marketplace-fairness-act-emainstreetAs a member of eMainStreet.org, SundryShop has been strongly supportive of brick and mortar retail businesses expanding their selling arena through online selling. The importance of expansion to online selling by all smaller business is illustrated by the family-owned store, Tools Plus. Let me tell you their story:

Tools Plus began as a brick-and-mortar retail store on one side of the highway in Waterbury, CT.  When a large Home Depot was built on the opposite side of the highway and drew away many customers, Tools Plus began to sell on the internet in order to stay afloat.  When you look at the two hardware businesses from an aerial view, it is a David versus Goliath story, indeed!  In addition to offering low prices on the best power, hand, and stationary tools available, Tools Plus is an incredibly efficient, hard-working family business that employs around 7 people. Their profits are razor thin, to the extent that even though their cash flow could well put them over the $10 million mark, their net profit puts the family in the middle to upper middle class economic classification. Around 70% of Tools Plus sales now occur online.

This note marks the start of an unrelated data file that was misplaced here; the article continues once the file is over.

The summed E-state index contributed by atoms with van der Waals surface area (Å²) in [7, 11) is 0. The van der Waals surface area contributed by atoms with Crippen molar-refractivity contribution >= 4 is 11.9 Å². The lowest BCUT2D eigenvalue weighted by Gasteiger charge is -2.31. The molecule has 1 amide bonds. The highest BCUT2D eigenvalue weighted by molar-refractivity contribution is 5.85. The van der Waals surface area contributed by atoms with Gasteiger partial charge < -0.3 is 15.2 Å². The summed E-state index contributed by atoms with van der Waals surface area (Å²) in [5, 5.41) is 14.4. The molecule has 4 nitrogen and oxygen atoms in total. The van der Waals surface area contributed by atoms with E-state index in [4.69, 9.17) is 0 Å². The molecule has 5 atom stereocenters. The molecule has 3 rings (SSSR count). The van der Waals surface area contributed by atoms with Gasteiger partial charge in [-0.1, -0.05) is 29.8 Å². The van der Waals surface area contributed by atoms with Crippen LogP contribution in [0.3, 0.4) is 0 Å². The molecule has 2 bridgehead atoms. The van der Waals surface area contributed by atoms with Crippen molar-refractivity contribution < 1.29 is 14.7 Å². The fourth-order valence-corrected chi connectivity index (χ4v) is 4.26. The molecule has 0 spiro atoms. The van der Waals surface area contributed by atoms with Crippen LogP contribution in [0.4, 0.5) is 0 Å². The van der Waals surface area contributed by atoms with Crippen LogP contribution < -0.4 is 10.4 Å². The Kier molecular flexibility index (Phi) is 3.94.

The business detailed how the MFA would devastate their family business.  They simply could not afford the extra accounting help to collect use tax and remit it back to the home states of their out-of-state buyers.  Given the huge amount of time that the family spends working on site at the business, nor would they have the expertise or the the time to do so themselves.  Should the MFA pass, they anticipate that they would very possibly need to downsize their business through lay-offs and other cuts.  Indeed, the entire survival of the business might be threatened.  In contrast, their competitor across the highway, Home Depot, which has retail stores in every state, can simply continue paying the more easily paid sales tax for all online sales.